7-6-15 milkweed critters 078Monarch Butterflies are not the only insects whose lives are dramatically affected by the current precarious health of the Common Milkweed population. Clockwise, starting middle, top: Yellowjacket worker chewing insect to feed to larvae; White Admiral drinking nectar; Jumping Spider drinking fly innards; deceased butterfly trapped by getting proboscis caught in stigmatic slit ; Small Milkweed Bugs mating; Assassin Bug feeding on ant; Red Milkweed Beetle; Virginia Ctenucha Moth drinking nectar.

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Recently-hatched Common Loon Chicks Stay Close to Parents

7-1-15   loon and chick  332The first few days of life for Common Loon chicks can be quite precarious. As soon as their down dries, the chicks are quick to leave their nest and enter the water, where they are not as vulnerable as far as land predators are concerned. However, there are dangers there, as well. Young chicks are exceptionally buoyant, and have difficulty maneuvering in the water. Parents must keep a close eye on them, so as to protect them from predators both above and below the water, such as Bald Eagles and Largemouth Bass. For the first two weeks or so parents provide protection for their young by ferrying them around on their backs much of the time. (Note egg tooth still remains on this two-day-old chick.)

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Calopogon Flowering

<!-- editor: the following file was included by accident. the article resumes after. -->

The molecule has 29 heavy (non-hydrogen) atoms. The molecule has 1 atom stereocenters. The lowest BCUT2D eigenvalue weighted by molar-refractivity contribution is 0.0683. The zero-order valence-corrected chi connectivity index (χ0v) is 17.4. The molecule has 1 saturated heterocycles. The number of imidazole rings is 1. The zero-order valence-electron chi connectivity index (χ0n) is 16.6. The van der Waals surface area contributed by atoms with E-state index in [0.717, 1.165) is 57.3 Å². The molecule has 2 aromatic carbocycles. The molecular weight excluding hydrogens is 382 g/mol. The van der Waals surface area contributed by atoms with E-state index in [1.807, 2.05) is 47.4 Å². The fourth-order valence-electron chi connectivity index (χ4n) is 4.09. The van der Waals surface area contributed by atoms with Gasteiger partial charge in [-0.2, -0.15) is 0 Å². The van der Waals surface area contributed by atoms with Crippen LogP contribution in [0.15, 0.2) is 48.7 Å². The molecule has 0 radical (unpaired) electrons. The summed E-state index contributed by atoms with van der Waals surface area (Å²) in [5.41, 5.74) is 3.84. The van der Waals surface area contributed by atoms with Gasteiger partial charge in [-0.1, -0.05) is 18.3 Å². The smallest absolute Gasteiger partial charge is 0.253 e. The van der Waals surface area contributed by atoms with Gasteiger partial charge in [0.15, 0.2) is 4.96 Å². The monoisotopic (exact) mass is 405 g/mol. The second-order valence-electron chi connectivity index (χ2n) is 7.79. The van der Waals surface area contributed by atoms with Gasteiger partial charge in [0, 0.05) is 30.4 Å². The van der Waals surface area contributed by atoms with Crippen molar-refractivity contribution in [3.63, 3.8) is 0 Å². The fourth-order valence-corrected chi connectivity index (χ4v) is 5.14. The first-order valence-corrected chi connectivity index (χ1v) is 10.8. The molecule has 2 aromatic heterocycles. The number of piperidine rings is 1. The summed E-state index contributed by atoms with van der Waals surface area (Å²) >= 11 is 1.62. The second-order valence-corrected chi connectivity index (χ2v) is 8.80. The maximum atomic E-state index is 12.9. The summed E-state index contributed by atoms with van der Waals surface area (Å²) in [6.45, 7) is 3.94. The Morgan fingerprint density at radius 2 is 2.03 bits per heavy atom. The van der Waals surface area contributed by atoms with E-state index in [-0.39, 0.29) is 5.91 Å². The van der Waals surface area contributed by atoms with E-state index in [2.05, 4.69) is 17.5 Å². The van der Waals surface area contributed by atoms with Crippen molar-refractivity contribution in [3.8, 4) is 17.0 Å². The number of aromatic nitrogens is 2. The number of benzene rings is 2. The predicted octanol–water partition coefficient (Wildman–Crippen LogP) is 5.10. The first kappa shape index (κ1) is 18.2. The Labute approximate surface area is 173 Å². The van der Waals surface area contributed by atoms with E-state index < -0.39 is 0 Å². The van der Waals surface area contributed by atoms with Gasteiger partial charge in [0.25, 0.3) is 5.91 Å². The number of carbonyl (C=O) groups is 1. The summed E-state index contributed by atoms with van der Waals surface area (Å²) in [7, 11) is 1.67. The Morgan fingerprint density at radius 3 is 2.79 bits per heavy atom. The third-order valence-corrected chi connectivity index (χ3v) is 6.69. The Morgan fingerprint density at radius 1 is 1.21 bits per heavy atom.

6-26-15  calopogon 113A visit to a bog or marshy area at this time of year may well reward you with the sight of a striking orchid known as Calopogon or Grass-Pink (Calopogon tuberosus). Immediately noticeable are the fine, white “hairs” on the upper lip of the flower, which are thought to act as a “pseudopollen” lure, attracting native, recently-emerged bumblebees. The bees, expecting a reward of nectar and/or pollen, land on the hairs. At this point, the hinged labellum (part of flower that attracts insects and acts as a landing platform) swings down under the weight of the bee and positions the bee on the column (fused male and female structures located directly beneath the labellum), where pollen can be placed on its back. If the bee already carries a load of pollen, it will contact the stigma and thus pollinate the plant.

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Green Frog Tadpoles Maturing

green frog with tail 127When you think about the structure and form of a tadpole, a plant-eating, streamlined creature designed for aquatic life, and that of a meat-eating terrestrial frog which is adapted for jumping on land, and know that they are one and the same organism, one can’t help but be impressed. The visible changes in this transformation are dramatic enough – legs emerging, head shape changing, tail being absorbed – but the internal changes a tadpole undergoes are just as dramatic. Research has shown that everything from a tadpole’s respiratory (gills replaced by lungs), urogenital and sensory systems to its digestive system (intestines becomes much shorter due to change in diet) is undergoing significant changes.

The length of time these changes take varies according to the species of amphibian. Most Green Frogs (Rana clamitans, pictured) undergo metamorphosis within the same breeding season or they overwinter as tadpoles and mature the following summer. (There are records of Green Frog metamorphosis taking up to 22 months). Biologists in Michigan found that eggs deposited before roughly June 25 were capable of developing in one season, whereas eggs deposited after roughly July 10 remained as tadpoles until the following year.